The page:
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Friday 20 October 2017
Regional

Hurricane Irma potentially spawns 'zoonoses'

Symposium on Zoonoses, Teaching and Learning Complex, UWI, St. Augustine. PHOTO:ANGELO M. MARCELLE 10-09-2017

Hurricane Irma recovery efforts should include keeping track of potential outbreaks of zoonoses; diseases or infections that are naturally transmissible from vertebrate animals to humans.

The warning comes from Dr Makyba Charles-Ayinde, Science Policy Fellow at the Florida Department of Agriculture and Consumer Services.

"When we have situations like flooding associated with Hurricane Irma, the water may be contaminated with higher than normal levels of bacterial pathogens, parasites, things like that. Once you have those levels of contamination, we look for it to transfer to the human and animal populations. Since we love living with our animals, we see a more fluid exchange of these diseases between both populations."

Charles-Ayinde said food-borne zoonoses; such as salmonella and E coli, are another area of concern in the recovery period as people, often unknowingly, consume contaminated food and/or water.

"Fever, vomiting and diarrhoea are the first three tell tale signs of most of those food-borne zoonoses that could result from Irma. So seek medical attention if your symptoms don't clear up within three to seven days - three days of diarrhoea is bad."

Charles-Ayinde was speaking with Newsday yesterday on the sidelines of a "The UWI Symposium on Zoonoses: Tuberculosis, Leptospirosis and Yellow Fever – a One Health Approach", hosted by the Faculty of Medical Sciences, the University of the West Indies at the UWI Teaching and Learning Complex, St Augustine.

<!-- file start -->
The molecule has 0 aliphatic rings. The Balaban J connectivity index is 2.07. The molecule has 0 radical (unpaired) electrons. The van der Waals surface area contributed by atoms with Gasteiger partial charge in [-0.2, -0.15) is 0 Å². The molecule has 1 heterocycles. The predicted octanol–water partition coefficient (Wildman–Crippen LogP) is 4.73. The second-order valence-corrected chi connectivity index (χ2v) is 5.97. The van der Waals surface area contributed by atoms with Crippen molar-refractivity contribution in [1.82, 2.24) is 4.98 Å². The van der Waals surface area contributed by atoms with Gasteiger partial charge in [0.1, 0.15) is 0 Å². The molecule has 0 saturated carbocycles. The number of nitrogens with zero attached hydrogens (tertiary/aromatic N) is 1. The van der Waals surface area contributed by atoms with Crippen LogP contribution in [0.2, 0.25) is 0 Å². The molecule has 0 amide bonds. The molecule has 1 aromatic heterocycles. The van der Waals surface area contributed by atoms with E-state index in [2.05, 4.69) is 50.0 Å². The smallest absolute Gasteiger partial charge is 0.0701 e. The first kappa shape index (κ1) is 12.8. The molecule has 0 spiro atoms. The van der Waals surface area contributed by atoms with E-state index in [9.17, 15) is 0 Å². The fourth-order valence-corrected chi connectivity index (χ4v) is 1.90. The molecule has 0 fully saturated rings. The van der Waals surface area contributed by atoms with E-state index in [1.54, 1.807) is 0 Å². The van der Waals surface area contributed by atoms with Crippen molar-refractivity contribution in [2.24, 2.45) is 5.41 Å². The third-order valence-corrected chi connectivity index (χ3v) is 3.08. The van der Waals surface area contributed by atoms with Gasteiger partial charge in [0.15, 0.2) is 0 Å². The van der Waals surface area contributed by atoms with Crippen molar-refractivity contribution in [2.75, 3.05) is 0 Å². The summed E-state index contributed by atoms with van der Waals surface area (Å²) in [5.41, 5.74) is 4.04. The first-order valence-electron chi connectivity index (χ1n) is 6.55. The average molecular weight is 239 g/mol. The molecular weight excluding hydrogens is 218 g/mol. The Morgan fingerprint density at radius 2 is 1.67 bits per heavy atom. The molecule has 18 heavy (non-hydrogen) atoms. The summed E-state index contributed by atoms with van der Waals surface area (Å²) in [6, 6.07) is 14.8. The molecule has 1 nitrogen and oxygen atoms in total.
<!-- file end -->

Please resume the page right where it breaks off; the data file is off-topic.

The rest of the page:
Asked why the One Health approach is ideal in reducing the risk of zoonoses outbreaks, Charles-Ayinde said this is because One Health combines information from medical, veterinary and environmental sciences to provide a holistic look at conditions and symptoms in humans and animals alike.

"We believe that you need all three of those domains working together to address a complex problem. If you consider people in silos; you just think about the person but you don't think about the environment that they live in, you're missing important parts. That dialogue is critical."

Charles-Ayinde said conversations should be had about things such as, "Are animals presenting with issues? Are humans presenting with different issues? Are we seeing an increase in a certain concentration of a bacteria in a body of water? Is there flooding or are flood waters contaminated? Are we seeing dead animals?"

"If you don't share this sort of information, then the problem magnifies before you can come up with an appropriate solution and there could well be a break out of some disease or health crisis. So that cross talk; (which) we advocate under One Health, is extremely important if you want to have a successful approach and a successful outcome after Irma and after Jose," Charles-Ayinde told Newsday.

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